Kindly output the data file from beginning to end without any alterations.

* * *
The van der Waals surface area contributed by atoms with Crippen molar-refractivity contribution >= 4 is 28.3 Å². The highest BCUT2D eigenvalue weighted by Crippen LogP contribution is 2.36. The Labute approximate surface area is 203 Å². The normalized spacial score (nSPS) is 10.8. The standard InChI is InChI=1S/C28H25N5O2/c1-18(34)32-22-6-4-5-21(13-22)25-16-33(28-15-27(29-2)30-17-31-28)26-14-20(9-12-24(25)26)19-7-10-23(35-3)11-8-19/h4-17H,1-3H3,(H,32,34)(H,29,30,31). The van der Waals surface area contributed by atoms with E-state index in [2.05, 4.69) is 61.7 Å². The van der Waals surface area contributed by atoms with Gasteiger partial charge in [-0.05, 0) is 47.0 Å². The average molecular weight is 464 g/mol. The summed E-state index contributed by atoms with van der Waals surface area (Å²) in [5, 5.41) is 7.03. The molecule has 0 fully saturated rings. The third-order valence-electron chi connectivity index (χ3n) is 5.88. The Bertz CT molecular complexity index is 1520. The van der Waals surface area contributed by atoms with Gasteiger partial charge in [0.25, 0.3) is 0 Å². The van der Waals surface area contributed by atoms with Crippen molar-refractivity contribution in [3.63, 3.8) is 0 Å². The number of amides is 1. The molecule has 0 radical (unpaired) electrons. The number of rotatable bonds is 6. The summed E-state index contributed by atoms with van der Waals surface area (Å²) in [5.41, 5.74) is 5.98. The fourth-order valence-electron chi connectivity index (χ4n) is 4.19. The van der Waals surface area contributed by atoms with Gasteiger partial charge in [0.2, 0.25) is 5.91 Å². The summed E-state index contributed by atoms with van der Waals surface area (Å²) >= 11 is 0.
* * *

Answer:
The van der Waals surface area contributed by atoms with Crippen molar-refractivity contribution >= 4 is 28.3 Å². The highest BCUT2D eigenvalue weighted by Crippen LogP contribution is 2.36. The Labute approximate surface area is 203 Å². The normalized spacial score (nSPS) is 10.8. The standard InChI is InChI=1S/C28H25N5O2/c1-18(34)32-22-6-4-5-21(13-22)25-16-33(28-15-27(29-2)30-17-31-28)26-14-20(9-12-24(25)26)19-7-10-23(35-3)11-8-19/h4-17H,1-3H3,(H,32,34)(H,29,30,31). The van der Waals surface area contributed by atoms with E-state index in [2.05, 4.69) is 61.7 Å². The van der Waals surface area contributed by atoms with Gasteiger partial charge in [-0.05, 0) is 47.0 Å². The average molecular weight is 464 g/mol. The summed E-state index contributed by atoms with van der Waals surface area (Å²) in [5, 5.41) is 7.03. The molecule has 0 fully saturated rings. The third-order valence-electron chi connectivity index (χ3n) is 5.88. The Bertz CT molecular complexity index is 1520. The van der Waals surface area contributed by atoms with Gasteiger partial charge in [0.25, 0.3) is 0 Å². The van der Waals surface area contributed by atoms with Crippen molar-refractivity contribution in [3.63, 3.8) is 0 Å². The number of amides is 1. The molecule has 0 radical (unpaired) electrons. The number of rotatable bonds is 6. The summed E-state index contributed by atoms with van der Waals surface area (Å²) in [5.41, 5.74) is 5.98. The fourth-order valence-electron chi connectivity index (χ4n) is 4.19. The van der Waals surface area contributed by atoms with Gasteiger partial charge in [0.2, 0.25) is 5.91 Å². The summed E-state index contributed by atoms with van der Waals surface area (Å²) >= 11 is 0.